The U.S. government recently settled with five California masonry companies and two individuals alleged to have vio- lated the False Claims Act (FCA) by misrepresenting themselves as disadvantaged small businesses. The settlements arose out of two qui tam cases—U.S. ex rel. Howard v. Harper Construction, et al., Case No. 7:12-CV-215-D (E.D.N.C.); and U.S. ex rel. Howard v. RQ Construction, LLC, et al., Case No. 7:13-CV-48-D (E.D.N.C.)—brought by the Relator, an employee of one of the masonry companies, Frazier Masonry (“Frazier”). Relator alleged a scheme under which Frazier and its principles created sham small businesses to obtain government subcontracts, and in doing so caused the prime contractors to certify falsely that they had complied with the small business subcontracting requirements in claiming payment under the prime contracts.
These cases, explained in greater detail below, are significant in that they represent a more aggressive pursuit by the government to prosecute FCA claims based entirely upon misrepresentations made to secure subcontract awards under the Small Business Subcontracting Plan requirement of the Federal Acquisition Regulations.
As alleged in the complaints, Harper Construction Company, Inc. (“Harper”), was awarded the prime contract for the Courthouse Bay Project at MCB Camp Lejeune in North Carolina. Following award, Frazier submitted a bid to Harper for the masonry subcontracting work. However, the prime contract required that a certain percentage of the work be performed by disadvantaged small businesses. Since Frazier, one of the largest commercial masonry companies in the United States, did not qualify, the company’s president suggested that he instead use his disabled veteran-owned small business, F-Y, Inc. (“F-Y”), for this subcontract.
As further alleged, it became clear to Relator that F-Y was merely a front—a sham veteran-owned small business used to obtain the masonry subcontract. F-Y apparently had only two employees. Further, the billing and performance arrangements between Frazier and F-Y demonstrated that the two companies were inextricably intertwined, and that the performance and management of the masonry subcontract was actually done entirely by Frazier.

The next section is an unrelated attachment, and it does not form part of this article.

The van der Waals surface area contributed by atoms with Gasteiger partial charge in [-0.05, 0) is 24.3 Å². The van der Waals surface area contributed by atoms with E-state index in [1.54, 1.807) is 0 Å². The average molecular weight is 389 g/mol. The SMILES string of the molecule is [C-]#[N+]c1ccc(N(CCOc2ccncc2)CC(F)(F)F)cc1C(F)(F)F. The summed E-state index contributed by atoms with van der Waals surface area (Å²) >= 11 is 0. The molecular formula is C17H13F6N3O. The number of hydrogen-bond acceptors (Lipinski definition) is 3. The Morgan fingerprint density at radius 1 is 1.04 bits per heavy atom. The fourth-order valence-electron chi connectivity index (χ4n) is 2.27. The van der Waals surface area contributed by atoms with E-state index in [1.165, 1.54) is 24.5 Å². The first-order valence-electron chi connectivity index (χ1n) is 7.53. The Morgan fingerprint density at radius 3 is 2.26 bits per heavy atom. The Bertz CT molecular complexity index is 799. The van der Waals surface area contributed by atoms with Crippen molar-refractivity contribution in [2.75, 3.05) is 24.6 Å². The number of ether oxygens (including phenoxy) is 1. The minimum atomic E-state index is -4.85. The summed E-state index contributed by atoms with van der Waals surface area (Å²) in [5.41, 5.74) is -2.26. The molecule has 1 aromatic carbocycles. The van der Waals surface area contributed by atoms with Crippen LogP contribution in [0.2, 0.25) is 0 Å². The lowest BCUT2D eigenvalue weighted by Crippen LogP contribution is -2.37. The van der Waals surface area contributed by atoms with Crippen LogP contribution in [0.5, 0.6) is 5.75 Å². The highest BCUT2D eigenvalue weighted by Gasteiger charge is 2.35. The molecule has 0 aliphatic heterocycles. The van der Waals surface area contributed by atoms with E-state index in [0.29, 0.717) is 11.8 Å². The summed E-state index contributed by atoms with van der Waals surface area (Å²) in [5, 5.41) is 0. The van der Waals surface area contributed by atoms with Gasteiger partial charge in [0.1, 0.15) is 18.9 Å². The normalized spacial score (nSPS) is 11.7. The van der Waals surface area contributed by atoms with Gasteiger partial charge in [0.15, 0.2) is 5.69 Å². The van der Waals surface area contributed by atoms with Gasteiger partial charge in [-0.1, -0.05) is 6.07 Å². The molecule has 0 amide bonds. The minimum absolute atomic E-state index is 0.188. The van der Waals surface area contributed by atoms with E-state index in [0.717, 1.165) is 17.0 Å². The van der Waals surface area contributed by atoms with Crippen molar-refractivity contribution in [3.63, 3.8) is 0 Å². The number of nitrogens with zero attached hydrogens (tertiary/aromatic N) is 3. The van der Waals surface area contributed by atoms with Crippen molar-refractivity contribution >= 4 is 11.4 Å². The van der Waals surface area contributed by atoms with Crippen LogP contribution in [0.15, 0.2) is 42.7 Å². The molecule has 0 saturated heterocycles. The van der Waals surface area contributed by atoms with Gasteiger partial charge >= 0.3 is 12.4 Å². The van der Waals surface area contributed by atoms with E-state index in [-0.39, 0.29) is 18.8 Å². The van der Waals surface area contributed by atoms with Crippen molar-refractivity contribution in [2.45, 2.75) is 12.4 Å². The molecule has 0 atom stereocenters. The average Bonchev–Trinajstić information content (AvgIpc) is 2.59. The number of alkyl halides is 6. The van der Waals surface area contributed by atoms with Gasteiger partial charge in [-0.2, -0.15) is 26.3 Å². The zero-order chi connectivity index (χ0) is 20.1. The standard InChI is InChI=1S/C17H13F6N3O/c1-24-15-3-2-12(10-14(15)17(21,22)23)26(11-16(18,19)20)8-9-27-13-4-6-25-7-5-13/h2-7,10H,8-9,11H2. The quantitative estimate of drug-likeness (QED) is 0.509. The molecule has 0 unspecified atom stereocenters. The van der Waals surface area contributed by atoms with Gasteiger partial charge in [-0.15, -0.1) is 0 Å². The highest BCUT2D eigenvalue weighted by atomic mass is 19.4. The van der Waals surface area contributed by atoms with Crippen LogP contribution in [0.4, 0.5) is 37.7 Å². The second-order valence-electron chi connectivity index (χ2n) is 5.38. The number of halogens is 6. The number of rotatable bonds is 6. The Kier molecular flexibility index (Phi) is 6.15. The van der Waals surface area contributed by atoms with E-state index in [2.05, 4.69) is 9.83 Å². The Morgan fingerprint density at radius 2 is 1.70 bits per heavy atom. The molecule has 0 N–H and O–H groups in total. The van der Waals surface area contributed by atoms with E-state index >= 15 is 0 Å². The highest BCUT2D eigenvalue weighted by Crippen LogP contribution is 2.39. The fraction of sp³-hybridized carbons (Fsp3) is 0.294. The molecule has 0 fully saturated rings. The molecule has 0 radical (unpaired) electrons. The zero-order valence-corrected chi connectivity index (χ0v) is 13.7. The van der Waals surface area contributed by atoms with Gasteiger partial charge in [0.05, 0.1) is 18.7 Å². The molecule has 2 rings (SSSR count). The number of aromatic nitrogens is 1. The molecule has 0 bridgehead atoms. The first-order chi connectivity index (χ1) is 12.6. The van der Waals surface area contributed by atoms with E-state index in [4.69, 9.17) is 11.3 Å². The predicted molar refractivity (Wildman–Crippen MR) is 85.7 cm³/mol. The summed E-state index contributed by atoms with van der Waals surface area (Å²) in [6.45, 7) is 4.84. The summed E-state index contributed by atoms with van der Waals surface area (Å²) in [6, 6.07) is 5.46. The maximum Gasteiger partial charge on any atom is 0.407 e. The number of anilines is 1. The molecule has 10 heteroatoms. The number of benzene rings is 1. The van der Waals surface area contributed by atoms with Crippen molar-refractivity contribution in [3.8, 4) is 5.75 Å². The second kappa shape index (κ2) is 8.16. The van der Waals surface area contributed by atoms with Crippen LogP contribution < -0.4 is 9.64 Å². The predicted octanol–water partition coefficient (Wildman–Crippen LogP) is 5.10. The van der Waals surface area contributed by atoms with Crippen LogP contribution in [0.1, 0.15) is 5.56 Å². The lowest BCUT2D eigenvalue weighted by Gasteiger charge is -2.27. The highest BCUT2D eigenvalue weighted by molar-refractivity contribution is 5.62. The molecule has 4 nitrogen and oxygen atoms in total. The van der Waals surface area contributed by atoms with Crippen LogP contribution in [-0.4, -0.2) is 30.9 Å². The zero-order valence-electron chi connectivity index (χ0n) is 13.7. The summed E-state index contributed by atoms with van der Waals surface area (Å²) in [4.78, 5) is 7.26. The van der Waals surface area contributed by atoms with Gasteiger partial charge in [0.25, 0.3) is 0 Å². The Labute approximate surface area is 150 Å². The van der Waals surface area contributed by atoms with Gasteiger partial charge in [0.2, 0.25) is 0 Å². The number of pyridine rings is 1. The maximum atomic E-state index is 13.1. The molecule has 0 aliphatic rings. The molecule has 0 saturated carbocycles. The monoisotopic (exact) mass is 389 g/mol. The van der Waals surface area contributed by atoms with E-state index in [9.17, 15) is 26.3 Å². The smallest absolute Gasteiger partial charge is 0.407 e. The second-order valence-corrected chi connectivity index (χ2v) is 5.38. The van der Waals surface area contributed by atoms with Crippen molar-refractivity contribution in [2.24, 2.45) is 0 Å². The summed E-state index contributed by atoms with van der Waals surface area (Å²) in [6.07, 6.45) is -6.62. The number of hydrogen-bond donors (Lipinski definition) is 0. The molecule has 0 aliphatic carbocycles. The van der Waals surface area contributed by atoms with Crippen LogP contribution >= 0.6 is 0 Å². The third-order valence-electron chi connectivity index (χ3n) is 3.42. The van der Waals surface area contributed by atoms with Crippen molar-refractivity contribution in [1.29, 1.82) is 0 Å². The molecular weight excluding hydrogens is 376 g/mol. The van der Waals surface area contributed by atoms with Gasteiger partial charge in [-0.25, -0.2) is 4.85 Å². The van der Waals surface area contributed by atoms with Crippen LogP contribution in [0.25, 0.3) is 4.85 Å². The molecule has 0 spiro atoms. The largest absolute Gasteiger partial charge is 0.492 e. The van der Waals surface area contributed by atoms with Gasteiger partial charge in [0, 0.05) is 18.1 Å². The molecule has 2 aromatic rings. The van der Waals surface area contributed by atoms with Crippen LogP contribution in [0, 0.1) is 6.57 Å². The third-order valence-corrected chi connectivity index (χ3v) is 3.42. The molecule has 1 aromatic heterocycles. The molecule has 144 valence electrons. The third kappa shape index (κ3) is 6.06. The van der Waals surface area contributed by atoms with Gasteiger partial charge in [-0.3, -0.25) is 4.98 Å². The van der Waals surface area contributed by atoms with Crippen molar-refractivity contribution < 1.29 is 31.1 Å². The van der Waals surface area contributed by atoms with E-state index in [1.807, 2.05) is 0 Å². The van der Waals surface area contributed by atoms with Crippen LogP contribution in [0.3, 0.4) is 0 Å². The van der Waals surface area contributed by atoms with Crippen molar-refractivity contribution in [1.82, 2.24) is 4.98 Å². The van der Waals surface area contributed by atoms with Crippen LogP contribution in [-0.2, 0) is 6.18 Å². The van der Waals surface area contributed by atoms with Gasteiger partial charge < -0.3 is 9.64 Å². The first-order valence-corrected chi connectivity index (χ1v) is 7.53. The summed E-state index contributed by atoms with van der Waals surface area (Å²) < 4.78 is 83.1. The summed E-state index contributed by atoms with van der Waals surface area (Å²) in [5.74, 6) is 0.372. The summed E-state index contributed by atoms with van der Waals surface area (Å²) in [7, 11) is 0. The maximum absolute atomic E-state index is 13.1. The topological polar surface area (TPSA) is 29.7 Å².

Relator also alleged that this sham had been used by Frazier several times over the last seven years for projects on the West Coast, including at Camp Pendleton, not only with F-Y, but with other similar companies as well. Relator identified numerous connections between Frazier and the other companies—e.g, common personnel and shared addresses—which indicated that Frazier both owned and controlled them. Additionally, Relator described a similar scheme involving Frazier and other prime contractors, including RQ Construction, LLC.
In essence, Relator alleged that although these prime contractors technically contracted with F-Y and the other ma- sonry subcontractors to perform the masonry work on certain government projects, these companies were merely sham disadvantaged small businesses that do not qualify as “small businesses” under the Small Business Act (SBA) because they are “affiliates” of Frazier under the SBA affiliation rules. See 13 C.F.R. § 121.103. Relator therefore brought qui tam actions claiming that F-Y and the other subcontractors violated the FCA by misrepresenting themselves as small disadvantaged businesses and caused the prime contractors to make false certifications that they had complied with the small business subcontracting requirements of the prime contracts in their claims for payment to the gov- ernment.
The government elected to intervene as against F-Y and the other subcontractors, and recently settled the claims for nearly $1.9 million. In its press release, the DOJ explained its view that these settlements demonstrate the govern- ment’s “continuing vigilance” and “aggressive investigative efforts” to ensure the integrity of its programs and protect taxpayer money.
Although the announced settlements involved only the subcontractors, prime contractors should be aware that the government could also pursue claims against them based on subcontractor size and status misrepresentations. In satisfying their obligations under SBA’s small business subcontracting rules, including compliance with their Small Business Subcontracting Plan, prime contractors are cautioned that the government may pursue FCA claims against them if it believes that the prime contractors “knowingly” submitted false claims to the government based on a sub- contractor’s misrepresentation, as that term is defined in the FCA.